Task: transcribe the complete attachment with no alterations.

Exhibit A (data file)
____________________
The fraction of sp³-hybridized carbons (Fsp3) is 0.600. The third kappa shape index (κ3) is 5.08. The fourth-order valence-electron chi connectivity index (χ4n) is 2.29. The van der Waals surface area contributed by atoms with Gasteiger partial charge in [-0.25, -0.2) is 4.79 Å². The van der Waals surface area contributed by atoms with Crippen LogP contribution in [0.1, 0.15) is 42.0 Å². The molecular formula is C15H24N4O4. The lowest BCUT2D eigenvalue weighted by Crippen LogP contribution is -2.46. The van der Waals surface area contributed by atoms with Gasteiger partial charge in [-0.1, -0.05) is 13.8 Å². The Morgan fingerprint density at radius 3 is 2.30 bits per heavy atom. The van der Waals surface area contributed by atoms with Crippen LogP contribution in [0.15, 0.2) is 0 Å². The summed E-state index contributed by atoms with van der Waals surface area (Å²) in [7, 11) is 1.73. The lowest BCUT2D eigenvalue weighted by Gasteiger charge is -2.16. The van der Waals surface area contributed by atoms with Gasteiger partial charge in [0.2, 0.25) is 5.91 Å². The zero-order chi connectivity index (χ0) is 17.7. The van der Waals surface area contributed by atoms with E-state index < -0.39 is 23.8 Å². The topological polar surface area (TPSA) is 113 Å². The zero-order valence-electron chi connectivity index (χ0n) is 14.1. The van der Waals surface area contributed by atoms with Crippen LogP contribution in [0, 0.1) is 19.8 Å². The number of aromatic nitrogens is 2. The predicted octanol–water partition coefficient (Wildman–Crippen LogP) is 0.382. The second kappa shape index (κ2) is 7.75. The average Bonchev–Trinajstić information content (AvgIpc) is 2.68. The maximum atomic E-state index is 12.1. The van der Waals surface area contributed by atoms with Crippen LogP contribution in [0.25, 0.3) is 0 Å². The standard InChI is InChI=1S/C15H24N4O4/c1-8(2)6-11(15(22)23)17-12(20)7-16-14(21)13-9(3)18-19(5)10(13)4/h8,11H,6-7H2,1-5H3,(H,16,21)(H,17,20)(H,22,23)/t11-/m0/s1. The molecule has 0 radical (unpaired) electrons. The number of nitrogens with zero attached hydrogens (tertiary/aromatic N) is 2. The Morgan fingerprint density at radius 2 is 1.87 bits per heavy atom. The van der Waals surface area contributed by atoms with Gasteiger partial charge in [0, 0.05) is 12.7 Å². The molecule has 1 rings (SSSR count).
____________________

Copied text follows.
The fraction of sp³-hybridized carbons (Fsp3) is 0.600. The third kappa shape index (κ3) is 5.08. The fourth-order valence-electron chi connectivity index (χ4n) is 2.29. The van der Waals surface area contributed by atoms with Gasteiger partial charge in [-0.25, -0.2) is 4.79 Å². The van der Waals surface area contributed by atoms with Crippen LogP contribution in [0.1, 0.15) is 42.0 Å². The molecular formula is C15H24N4O4. The lowest BCUT2D eigenvalue weighted by Crippen LogP contribution is -2.46. The van der Waals surface area contributed by atoms with Gasteiger partial charge in [-0.1, -0.05) is 13.8 Å². The Morgan fingerprint density at radius 3 is 2.30 bits per heavy atom. The van der Waals surface area contributed by atoms with Crippen LogP contribution in [0.15, 0.2) is 0 Å². The summed E-state index contributed by atoms with van der Waals surface area (Å²) in [7, 11) is 1.73. The lowest BCUT2D eigenvalue weighted by Gasteiger charge is -2.16. The van der Waals surface area contributed by atoms with Gasteiger partial charge in [0.2, 0.25) is 5.91 Å². The zero-order chi connectivity index (χ0) is 17.7. The van der Waals surface area contributed by atoms with E-state index < -0.39 is 23.8 Å². The topological polar surface area (TPSA) is 113 Å². The zero-order valence-electron chi connectivity index (χ0n) is 14.1. The van der Waals surface area contributed by atoms with Crippen LogP contribution in [0, 0.1) is 19.8 Å². The number of aromatic nitrogens is 2. The predicted octanol–water partition coefficient (Wildman–Crippen LogP) is 0.382. The second kappa shape index (κ2) is 7.75. The average Bonchev–Trinajstić information content (AvgIpc) is 2.68. The maximum atomic E-state index is 12.1. The van der Waals surface area contributed by atoms with Crippen LogP contribution in [0.25, 0.3) is 0 Å². The standard InChI is InChI=1S/C15H24N4O4/c1-8(2)6-11(15(22)23)17-12(20)7-16-14(21)13-9(3)18-19(5)10(13)4/h8,11H,6-7H2,1-5H3,(H,16,21)(H,17,20)(H,22,23)/t11-/m0/s1. The molecule has 0 radical (unpaired) electrons. The number of nitrogens with zero attached hydrogens (tertiary/aromatic N) is 2. The Morgan fingerprint density at radius 2 is 1.87 bits per heavy atom. The van der Waals surface area contributed by atoms with Gasteiger partial charge in [0, 0.05) is 12.7 Å². The molecule has 1 rings (SSSR count).